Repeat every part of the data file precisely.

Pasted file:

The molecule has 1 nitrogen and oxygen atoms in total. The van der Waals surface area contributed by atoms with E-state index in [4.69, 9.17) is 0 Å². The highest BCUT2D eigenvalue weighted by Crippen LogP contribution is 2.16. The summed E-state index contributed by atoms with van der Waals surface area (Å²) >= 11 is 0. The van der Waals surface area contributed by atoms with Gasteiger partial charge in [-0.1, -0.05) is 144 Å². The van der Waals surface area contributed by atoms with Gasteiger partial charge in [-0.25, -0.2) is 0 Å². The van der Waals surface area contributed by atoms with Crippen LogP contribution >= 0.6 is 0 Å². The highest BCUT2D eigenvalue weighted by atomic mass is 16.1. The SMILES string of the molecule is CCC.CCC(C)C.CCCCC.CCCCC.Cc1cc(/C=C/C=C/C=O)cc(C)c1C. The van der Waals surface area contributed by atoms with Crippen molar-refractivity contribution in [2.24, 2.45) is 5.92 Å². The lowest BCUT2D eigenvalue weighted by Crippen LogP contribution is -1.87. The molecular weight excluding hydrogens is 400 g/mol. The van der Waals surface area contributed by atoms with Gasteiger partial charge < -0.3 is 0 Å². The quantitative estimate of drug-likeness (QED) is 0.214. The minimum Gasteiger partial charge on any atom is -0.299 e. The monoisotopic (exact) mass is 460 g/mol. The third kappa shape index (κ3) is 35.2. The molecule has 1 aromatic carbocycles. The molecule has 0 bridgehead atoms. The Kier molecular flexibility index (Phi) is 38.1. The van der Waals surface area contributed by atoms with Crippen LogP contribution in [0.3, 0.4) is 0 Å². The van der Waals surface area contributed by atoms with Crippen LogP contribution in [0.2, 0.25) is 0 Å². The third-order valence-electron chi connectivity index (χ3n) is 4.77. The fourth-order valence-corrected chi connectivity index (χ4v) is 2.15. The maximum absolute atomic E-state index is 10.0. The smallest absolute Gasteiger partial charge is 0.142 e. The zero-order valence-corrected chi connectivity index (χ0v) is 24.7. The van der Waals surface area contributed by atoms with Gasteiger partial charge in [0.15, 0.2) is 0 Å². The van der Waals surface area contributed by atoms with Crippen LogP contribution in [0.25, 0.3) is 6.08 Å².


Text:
The molecule has 1 nitrogen and oxygen atoms in total. The van der Waals surface area contributed by atoms with E-state index in [4.69, 9.17) is 0 Å². The highest BCUT2D eigenvalue weighted by Crippen LogP contribution is 2.16. The summed E-state index contributed by atoms with van der Waals surface area (Å²) >= 11 is 0. The van der Waals surface area contributed by atoms with Gasteiger partial charge in [-0.1, -0.05) is 144 Å². The van der Waals surface area contributed by atoms with Gasteiger partial charge in [-0.25, -0.2) is 0 Å². The van der Waals surface area contributed by atoms with Crippen LogP contribution >= 0.6 is 0 Å². The highest BCUT2D eigenvalue weighted by atomic mass is 16.1. The SMILES string of the molecule is CCC.CCC(C)C.CCCCC.CCCCC.Cc1cc(/C=C/C=C/C=O)cc(C)c1C. The van der Waals surface area contributed by atoms with Crippen molar-refractivity contribution in [2.24, 2.45) is 5.92 Å². The lowest BCUT2D eigenvalue weighted by Crippen LogP contribution is -1.87. The molecular weight excluding hydrogens is 400 g/mol. The van der Waals surface area contributed by atoms with Gasteiger partial charge < -0.3 is 0 Å². The quantitative estimate of drug-likeness (QED) is 0.214. The minimum Gasteiger partial charge on any atom is -0.299 e. The monoisotopic (exact) mass is 460 g/mol. The third kappa shape index (κ3) is 35.2. The molecule has 1 aromatic carbocycles. The molecule has 0 bridgehead atoms. The Kier molecular flexibility index (Phi) is 38.1. The van der Waals surface area contributed by atoms with Crippen LogP contribution in [0.3, 0.4) is 0 Å². The van der Waals surface area contributed by atoms with Crippen LogP contribution in [0.2, 0.25) is 0 Å². The third-order valence-electron chi connectivity index (χ3n) is 4.77. The fourth-order valence-corrected chi connectivity index (χ4v) is 2.15. The maximum absolute atomic E-state index is 10.0. The smallest absolute Gasteiger partial charge is 0.142 e. The zero-order valence-corrected chi connectivity index (χ0v) is 24.7. The van der Waals surface area contributed by atoms with Gasteiger partial charge in [0.15, 0.2) is 0 Å². The van der Waals surface area contributed by atoms with Crippen LogP contribution in [0.25, 0.3) is 6.08 Å².